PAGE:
Homily February 16th, 2023

Thursday of the Sixth Week of Ordinary Time – Mk 8:27-33

In today’s Gospel Jesus and His disciples head out for “the villages of Caesarea Philippi.” Along the way, Jesus takes a quick survey of popular opinions, and then asks the question: “But who do you say that I am?” This sparks Peter’s confession, an injunction to tell no one, and then the first announcement of His Passion.

Both times that Jesus “asks” His disciples questions, namely, “Who do people say that I am?” and “But who do you say that I am?,” Mark puts the “asks” in the imperfect tense, meaning “the action happened continually or repeatedly.” Along the way, Jesus kept asking those two questions to His disciples, time and time again, until finally Peter gives his confession of faith.

The physical backdrop for the confession is also interesting. Historians tell us that the villages of Caesarea Philippi had a long and storied religious history. It had been a center for the worship of Baal, there was a cave where the Greek god Pan had been born, and Phillip the Tetrarch, whose territory it was, had built a huge temple in honor of the god Caesar.[1] In other words, the villages had always worshipped something, but they missed the target. In the midst of all these false gods, Peter came to identify the one, true God who was walking in their midst.

Even after Peter gives the “right answer,” he clearly doesn’t understand all the implications of it. Steeped in the Jewish understanding of what the Messiah would be like, he rebukes Christ for “speaking openly” about His suffering and death, which earns a rebuke, in turn, from Christ.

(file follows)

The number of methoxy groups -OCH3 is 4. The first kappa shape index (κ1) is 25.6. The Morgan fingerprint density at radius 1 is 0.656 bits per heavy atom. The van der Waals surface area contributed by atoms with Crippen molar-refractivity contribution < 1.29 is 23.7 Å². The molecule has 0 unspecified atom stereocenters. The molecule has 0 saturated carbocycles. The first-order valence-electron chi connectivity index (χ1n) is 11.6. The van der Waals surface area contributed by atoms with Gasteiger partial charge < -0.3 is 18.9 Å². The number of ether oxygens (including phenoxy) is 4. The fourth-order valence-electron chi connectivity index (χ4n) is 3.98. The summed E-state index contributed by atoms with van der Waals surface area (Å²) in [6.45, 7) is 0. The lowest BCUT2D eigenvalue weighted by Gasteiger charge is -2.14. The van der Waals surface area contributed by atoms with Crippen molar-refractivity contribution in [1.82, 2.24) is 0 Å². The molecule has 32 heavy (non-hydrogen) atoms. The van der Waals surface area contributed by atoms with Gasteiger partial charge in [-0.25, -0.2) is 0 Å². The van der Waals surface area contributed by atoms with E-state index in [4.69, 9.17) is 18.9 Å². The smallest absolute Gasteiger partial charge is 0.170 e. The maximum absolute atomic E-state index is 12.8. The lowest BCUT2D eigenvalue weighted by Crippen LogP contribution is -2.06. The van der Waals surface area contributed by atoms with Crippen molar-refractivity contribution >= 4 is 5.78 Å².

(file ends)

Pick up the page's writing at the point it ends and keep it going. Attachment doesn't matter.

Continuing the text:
In a sense we could say that this passage parallels our religious life. Against the midst of the backdrop of the world, which proposes its false gods to us, and tells us what it thinks Jesus should be like, we’ve found “the Christ,” the real, true, living Son of God. However, simply “finding” Christ, or just knowing who Christ is, isn’t sufficient. As Pope Emeritus Benedict XVI said, “Only in [a] personal relationship with Christ, do we truly become Christians.”[2] It’s not enough simply to know who Christ is; we must know Him, and know Him personally. From this follows love, and also suffering, as Christ “spoke openly.” As Saint Gemma Galgani reminds us, “If you really want to love Jesus, first learn to suffer, because suffering teaches you to love.” “If you really want to love Jesus, first learn to suffer, because suffering teaches you to love.”

Today, we can ask ourselves the question that Christ repeatedly asked His disciples: “Who do you say that I am?” Who is Jesus Christ for us? Do we take the time to know Him in prayer, in adoration, to see Him in our brothers and sisters, to see Him in the midst of suffering?

Through the intercession of Mary, Seat of Wisdom, let us ask for the grace to really come to know Jesus Christ and by knowing Him, to love Him all the more.


[1] Cf. William Barclay’s Daily Study Bible

[2] General Audience, September 3rd, 2008.

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